Mark's version of "Jesus"
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01-08-2015, 11:50 AM
RE: Mark's version of "Jesus"
Quote:Flavius Josephus, (37–100 CE) (http://www.josephus.org ) a prolific and comprehensive Jewish historian, who would frequently write a few pages on the execution of common Jewish thieves, has not one authentic line that mentions Yeshua. “He” does mention “Christ” on two occasions, yet both have been convincingly exposed as interpolations, although not all scholars accept this. So if Yeshua existed, either Josephus chose not to write about him, or early Christians destroyed his record because it did not fit with their manufactured image.

I didn't read much past this false dichotomy. Josephus could have written about Jesus and the record was simply lost. Sure it is possible early Christians destroyed it, but there are many other just as reasonable possibilities on why it didn't survive until today.
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01-08-2015, 11:56 AM
RE: Mark's version of "Jesus"
(01-08-2015 11:50 AM)Heywood Jahblome Wrote:  
Quote:Flavius Josephus, (37–100 CE) (http://www.josephus.org ) a prolific and comprehensive Jewish historian, who would frequently write a few pages on the execution of common Jewish thieves, has not one authentic line that mentions Yeshua. “He” does mention “Christ” on two occasions, yet both have been convincingly exposed as interpolations, although not all scholars accept this. So if Yeshua existed, either Josephus chose not to write about him, or early Christians destroyed his record because it did not fit with their manufactured image.

I didn't read much past this false dichotomy. Josephus could have written about Jesus and the record was simply lost. Sure it is possible early Christians destroyed it, but there are many other just as reasonable possibilities on why it didn't survive until today.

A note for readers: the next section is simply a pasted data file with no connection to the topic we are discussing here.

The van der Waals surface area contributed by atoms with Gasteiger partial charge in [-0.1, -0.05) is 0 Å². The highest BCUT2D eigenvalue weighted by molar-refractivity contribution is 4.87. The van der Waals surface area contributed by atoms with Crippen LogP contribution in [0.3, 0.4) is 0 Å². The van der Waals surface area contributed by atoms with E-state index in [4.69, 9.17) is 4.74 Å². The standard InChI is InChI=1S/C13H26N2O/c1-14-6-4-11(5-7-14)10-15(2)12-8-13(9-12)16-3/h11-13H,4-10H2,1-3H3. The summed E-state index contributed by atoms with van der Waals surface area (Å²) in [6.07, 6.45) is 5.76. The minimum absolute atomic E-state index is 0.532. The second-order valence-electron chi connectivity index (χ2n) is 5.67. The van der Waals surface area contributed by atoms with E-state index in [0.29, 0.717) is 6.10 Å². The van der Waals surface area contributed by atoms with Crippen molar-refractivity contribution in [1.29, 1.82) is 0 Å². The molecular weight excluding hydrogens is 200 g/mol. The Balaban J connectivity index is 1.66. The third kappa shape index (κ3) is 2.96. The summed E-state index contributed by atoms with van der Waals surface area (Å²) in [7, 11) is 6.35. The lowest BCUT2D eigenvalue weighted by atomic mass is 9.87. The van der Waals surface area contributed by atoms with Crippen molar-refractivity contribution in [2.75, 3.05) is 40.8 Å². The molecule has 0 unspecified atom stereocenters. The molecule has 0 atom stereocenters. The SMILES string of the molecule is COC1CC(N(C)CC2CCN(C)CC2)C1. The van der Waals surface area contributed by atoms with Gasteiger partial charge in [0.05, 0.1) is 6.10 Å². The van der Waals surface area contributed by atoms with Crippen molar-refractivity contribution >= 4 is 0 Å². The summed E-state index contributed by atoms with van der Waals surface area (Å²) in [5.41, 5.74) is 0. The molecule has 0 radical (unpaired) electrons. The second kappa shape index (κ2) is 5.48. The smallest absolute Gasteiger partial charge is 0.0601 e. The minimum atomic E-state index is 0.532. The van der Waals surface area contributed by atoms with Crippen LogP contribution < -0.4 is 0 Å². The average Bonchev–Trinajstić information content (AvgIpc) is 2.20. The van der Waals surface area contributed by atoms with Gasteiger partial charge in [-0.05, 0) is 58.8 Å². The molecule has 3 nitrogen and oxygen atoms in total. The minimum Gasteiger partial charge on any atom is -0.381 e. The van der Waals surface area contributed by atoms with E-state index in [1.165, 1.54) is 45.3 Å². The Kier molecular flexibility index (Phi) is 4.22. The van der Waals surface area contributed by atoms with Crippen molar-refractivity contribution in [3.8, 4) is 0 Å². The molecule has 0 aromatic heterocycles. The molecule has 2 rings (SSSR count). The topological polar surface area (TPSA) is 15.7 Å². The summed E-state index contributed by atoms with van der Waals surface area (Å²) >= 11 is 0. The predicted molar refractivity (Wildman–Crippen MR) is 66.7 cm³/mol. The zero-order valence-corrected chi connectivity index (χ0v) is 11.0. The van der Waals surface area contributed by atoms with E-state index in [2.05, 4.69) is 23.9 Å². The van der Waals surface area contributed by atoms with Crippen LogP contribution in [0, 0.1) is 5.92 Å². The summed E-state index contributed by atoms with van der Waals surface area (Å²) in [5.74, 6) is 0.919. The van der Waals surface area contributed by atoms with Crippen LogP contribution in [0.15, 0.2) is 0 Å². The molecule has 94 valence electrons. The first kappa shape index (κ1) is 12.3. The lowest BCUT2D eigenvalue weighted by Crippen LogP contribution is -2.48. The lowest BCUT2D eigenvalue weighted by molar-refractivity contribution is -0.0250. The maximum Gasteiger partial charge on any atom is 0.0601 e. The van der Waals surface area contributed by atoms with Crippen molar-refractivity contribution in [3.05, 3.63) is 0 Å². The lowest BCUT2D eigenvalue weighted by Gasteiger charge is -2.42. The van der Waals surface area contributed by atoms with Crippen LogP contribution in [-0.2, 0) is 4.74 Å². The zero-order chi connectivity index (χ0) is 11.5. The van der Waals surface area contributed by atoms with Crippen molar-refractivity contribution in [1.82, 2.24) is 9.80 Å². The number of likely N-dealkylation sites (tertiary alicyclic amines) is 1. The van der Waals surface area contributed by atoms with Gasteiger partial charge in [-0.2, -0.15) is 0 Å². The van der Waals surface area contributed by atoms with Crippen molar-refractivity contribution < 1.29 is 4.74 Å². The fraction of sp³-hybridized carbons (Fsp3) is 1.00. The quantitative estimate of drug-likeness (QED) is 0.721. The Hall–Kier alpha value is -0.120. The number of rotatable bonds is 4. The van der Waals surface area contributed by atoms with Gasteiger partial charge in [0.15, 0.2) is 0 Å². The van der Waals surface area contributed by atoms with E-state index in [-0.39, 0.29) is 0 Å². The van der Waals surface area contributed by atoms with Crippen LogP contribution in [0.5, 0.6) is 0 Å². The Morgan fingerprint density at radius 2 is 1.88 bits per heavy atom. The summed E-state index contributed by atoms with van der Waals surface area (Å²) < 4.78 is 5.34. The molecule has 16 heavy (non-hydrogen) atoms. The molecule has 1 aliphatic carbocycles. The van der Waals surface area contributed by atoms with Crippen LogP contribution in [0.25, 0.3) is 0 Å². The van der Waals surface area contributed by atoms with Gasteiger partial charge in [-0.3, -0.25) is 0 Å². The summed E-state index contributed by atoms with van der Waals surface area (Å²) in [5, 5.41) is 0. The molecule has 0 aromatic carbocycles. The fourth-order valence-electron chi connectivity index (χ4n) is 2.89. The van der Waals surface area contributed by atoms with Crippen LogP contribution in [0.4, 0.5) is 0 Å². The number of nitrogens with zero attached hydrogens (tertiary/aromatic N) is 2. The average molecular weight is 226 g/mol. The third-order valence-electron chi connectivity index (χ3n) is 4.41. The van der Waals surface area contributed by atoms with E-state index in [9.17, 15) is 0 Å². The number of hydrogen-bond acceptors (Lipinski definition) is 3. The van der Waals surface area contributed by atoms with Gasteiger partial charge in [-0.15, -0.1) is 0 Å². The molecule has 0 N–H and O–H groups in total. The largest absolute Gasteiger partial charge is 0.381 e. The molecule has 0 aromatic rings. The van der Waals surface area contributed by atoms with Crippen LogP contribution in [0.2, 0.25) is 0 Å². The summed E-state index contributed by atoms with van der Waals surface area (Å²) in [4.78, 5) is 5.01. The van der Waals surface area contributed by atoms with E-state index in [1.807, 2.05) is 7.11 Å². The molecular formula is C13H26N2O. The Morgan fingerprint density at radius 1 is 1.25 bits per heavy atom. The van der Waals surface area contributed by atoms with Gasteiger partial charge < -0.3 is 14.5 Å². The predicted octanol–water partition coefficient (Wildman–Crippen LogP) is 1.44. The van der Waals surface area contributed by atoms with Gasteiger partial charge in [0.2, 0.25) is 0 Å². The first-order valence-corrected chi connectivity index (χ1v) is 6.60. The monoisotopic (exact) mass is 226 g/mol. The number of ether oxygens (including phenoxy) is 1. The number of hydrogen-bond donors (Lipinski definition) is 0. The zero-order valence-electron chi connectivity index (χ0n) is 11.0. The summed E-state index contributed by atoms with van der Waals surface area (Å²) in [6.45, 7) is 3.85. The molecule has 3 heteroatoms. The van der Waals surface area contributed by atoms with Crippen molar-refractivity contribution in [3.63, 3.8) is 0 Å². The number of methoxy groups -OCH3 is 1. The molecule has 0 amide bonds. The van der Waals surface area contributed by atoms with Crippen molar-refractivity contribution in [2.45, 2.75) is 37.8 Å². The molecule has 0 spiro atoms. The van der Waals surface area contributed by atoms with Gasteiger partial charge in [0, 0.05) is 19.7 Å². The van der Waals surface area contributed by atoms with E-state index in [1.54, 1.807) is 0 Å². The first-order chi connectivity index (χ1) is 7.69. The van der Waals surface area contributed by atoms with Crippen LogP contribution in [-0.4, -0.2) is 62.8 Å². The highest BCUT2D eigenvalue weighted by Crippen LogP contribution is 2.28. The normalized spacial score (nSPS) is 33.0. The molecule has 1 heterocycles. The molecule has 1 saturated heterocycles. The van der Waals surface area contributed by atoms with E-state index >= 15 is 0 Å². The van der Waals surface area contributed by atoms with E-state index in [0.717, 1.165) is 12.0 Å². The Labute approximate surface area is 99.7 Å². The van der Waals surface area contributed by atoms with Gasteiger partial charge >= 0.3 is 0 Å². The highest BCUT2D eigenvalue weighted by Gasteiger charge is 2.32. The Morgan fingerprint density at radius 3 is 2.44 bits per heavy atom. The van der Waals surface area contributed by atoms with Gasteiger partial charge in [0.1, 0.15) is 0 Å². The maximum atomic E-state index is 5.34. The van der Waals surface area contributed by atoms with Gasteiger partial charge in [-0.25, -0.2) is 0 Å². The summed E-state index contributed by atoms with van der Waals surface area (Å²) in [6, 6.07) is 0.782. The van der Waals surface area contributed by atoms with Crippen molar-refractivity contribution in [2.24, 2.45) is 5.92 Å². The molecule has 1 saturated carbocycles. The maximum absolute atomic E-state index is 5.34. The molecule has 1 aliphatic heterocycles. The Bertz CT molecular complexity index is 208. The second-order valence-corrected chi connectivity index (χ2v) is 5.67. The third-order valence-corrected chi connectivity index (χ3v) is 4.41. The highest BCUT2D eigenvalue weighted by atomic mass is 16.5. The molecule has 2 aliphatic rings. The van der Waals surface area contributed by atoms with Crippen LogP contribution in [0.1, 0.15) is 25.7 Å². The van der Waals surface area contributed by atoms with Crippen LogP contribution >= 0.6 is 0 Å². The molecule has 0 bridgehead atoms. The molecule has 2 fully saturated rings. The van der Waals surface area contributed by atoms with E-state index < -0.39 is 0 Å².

That's hilarious!

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01-08-2015, 12:03 PM
RE: Mark's version of "Jesus"
(01-08-2015 11:50 AM)Heywood Jahblome Wrote:  
Quote:Flavius Josephus, (37–100 CE) (http://www.josephus.org ) a prolific and comprehensive Jewish historian, who would frequently write a few pages on the execution of common Jewish thieves, has not one authentic line that mentions Yeshua. “He” does mention “Christ” on two occasions, yet both have been convincingly exposed as interpolations, although not all scholars accept this. So if Yeshua existed, either Josephus chose not to write about him, or early Christians destroyed his record because it did not fit with their manufactured image.

I didn't read much past this false dichotomy. Josephus could have written about Jesus and the record was simply lost. Sure it is possible early Christians destroyed it, but there are many other just as reasonable possibilities on why it didn't survive until today.

Rolleyes

No one knew jesus it seems...

Josephus Flavius, the Jewish historian, lived as the earliest non-Christian who mentions a Jesus. Although many scholars think that Josephus' short accounts of Jesus (in Antiquities) came from interpolations perpetrated by a later Church father (most likely, Eusebius), Josephus' birth in 37 C.E. (well after the alleged crucifixion of Jesus), puts him out of range of an eyewitness account. Moreover, he wrote Antiquities in 93 C.E., after the first gospels got written. Therefore, even if his accounts about Jesus came from his hand, his information could only serve as hearsay.

Pliny the Younger (born: 62 C.E.) His letter about the Christians only shows that he got his information from Christian believers themselves. Regardless, his birth date puts him out of range as an eyewitness account.

Tacitus, the Roman historian's birth year at 64 C.E., puts him well after the alleged life of Jesus. He gives a brief mention of a "Christus" in his Annals (Book XV, Sec. 44), which he wrote around 109 C.E. He gives no source for his material. Although many have disputed the authenticity of Tacitus' mention of Jesus, the very fact that his birth happened after the alleged Jesus and wrote the Annals during the formation of Christianity, shows that his writing can only provide us with hearsay accounts.